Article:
I am of the firm belief that Israelophobia is a symptom of the resurgent anti-Semitism, not the cause. Anti-Israel sentiment is so irrational, so hyperbolic and so spiteful, that political explanations do not suffice.
The firebombing of a synagogue in the Swedish city of Malmo is another distressing indication that the future of European Jewry is at risk. It seems that only six decades after the Holocaust, Europe is reverting to type.
In response to the explosion, Moshe Kantor, president of the European Jewish Congress, expressed his belief that Europe’s Jews are “under attack” and that not enough is being done to protect Jewish communities.
Indeed, a recent report by the Anti-Defamation League shows that anti-Semitic attitudes in Europe are at “disturbingly high levels,” with Hungary, Spain and Poland the worst offenders. Around half of the population in each of these countries harbor anti-Jewish views. Attitudes in France and the UK are also a cause for concern.
Physical attacks, cemetery desecrations, firebombings, graffiti and the bullying of Jewish children by their Muslim peers are frequent events in countries across Europe. Unfortunately, Europe’s politicians and opinion-formers have spent so long wallowing in post-colonial guilt and cultural relativism, that they lack the political will to tackle Muslim anti-Semitism, preferring instead to castigate Israel.
Attributing anti-Semitism to the Israel-Palestinian crisis is a common mistake. I am of the firm belief that Israelophobia is a symptom of the resurgent anti-Semitism, not the cause. Anti-Israel sentiment is so irrational, so hyperbolic and so spiteful, that political explanations do not suffice.
Europe is a hothouse of Quran-inspired hatred and Christian anti-Semitic tropes in which all the old prejudices about “the Jew” as dangerous, nefarious and disloyal are reinterpreted for a modern audience. Israel-bashing is merely a way of expressing and legitimizing these irrational feelings.
More worryingly, the normalization of anti-Semitism in Europe is being carried out under the banner of human rights. The liberal elite in Europe is complicit in the resurgence of anti-Semitism because they have signed up to the notion that Palestinianism is a genuine human rights issue. Until the Palestinian cause is seen for what it is (i.e. a globalized anti-Semitic ideology that denies or falsifies the Jewish people’s historical, legal, and biblical ties to the land of Israel), then nothing will change.
Hence, Muslim radicals are able to desecrate cemeteries, attack synagogues, and assault Jewish people with impunity. In the meantime, European journalists are complicit in the manipulation of news footage that shows Israel in a bad light, while politicians denounce the Jewish state as an aggressor and companies are pressured into divesting from Israel. All of which consolidates irrational prejudices about “the Jews.”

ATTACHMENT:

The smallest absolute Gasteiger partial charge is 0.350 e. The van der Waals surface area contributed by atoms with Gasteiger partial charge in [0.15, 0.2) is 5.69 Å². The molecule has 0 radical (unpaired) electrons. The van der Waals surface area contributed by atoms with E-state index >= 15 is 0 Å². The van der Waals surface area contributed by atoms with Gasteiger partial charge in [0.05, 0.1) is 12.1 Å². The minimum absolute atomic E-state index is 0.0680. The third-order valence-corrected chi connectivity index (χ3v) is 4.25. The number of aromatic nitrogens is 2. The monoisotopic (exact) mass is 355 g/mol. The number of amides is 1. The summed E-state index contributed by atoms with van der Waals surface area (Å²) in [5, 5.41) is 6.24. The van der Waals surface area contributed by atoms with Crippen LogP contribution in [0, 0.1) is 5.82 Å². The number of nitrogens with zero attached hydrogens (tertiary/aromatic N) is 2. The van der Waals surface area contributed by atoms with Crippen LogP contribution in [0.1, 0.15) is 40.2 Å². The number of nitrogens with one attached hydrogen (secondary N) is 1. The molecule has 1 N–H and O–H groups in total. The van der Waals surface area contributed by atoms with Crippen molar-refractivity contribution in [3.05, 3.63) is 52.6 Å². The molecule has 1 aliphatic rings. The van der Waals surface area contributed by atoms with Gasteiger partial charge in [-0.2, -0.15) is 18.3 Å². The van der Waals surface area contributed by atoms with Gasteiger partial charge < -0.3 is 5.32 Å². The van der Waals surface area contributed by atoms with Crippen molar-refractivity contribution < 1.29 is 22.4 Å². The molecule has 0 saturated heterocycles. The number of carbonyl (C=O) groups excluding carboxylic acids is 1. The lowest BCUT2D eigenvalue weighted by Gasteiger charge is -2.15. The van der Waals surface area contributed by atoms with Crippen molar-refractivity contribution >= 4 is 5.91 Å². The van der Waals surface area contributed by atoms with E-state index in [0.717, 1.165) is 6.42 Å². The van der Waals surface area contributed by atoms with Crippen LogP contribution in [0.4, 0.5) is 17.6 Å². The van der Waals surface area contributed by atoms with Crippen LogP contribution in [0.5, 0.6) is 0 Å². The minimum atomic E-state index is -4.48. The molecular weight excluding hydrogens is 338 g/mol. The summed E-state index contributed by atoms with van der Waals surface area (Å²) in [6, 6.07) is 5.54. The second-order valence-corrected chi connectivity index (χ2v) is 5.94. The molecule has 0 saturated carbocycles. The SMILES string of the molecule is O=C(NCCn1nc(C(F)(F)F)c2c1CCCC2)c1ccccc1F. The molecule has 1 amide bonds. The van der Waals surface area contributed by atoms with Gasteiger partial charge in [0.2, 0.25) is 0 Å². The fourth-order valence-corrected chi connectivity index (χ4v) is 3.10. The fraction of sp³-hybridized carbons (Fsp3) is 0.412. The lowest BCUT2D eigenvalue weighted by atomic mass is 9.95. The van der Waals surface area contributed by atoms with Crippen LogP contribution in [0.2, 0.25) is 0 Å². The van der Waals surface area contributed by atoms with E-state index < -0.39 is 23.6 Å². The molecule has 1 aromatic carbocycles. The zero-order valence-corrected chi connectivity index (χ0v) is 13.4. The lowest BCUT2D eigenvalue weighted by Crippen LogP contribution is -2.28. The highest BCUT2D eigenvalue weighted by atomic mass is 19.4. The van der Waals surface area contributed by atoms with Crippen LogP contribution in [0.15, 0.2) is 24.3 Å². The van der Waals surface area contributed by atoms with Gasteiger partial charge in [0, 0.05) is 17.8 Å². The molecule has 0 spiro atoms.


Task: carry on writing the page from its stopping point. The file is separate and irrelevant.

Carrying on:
Add to the mix the outlawing of circumcision in Germany, the boycott Israel campaign, and questions surrounding the legality of Kosher slaughter, and we are left with a situation that is eerily reminiscent of the 1930s. (And let’s not forget that the Arab world supported the Nazi embargo on Jewish shops at a time when the State of Israel did not even exist.)
The sad truth is that Europe does not cherish its Jewish communities. Between 2001 and 2005, around 12,000 Jews left France and went to Israel. Many of those who made Aliyah cited Muslim anti-Semitism as the reason for leaving.
Perhaps it is finally time to abandon a continent which has turned its back on the Jews again.
Of course, America is always an option for those who wish to leave. But the Jewish dream has always been a return to Jerusalem and the land of Israel.
Israel is the only place in the world where the Jewish people are free to live as Jews. The importance of this cannot be underestimated, especially at a time when Europe is becoming a place of fear and loathing.
It is therefore doubly important that Israel secures its long-term future by neutralizing Iran’s nuclear program as soon as possible.
Israel has a duty to protect its own citizens and provide a sanctuary for the diaspora, which one day may find itself in dire need of a safe haven. In the meantime, the diaspora must do everything it can to support the State of Israel, which includes pressuring the media to curb Israelophobia and lobbying politicians to stand up to Iran.
Some may argue that leaving Europe is an admission of defeat. I would argue that it is an opportunity to live in a society where Jewishness is the norm, not the exception. I would also add that returning to Israel would greatly help the Jewish state gain the upper hand in the demographic stakes. And for those who are willing to live beyond the green line, it is an opportunity to settle Judea and Samaria, thereby sending a message to the world that the “West Bank” is Jewish.
Simon Wiesenthal once said that “freedom is not a gift from heaven: you must fight for it every day.” He’s right. After centuries of oppression and persecution, the Jewish people must fight for the right to live free and secure lives.
And if that means leaving Europe and settling in the land of Israel, then so be it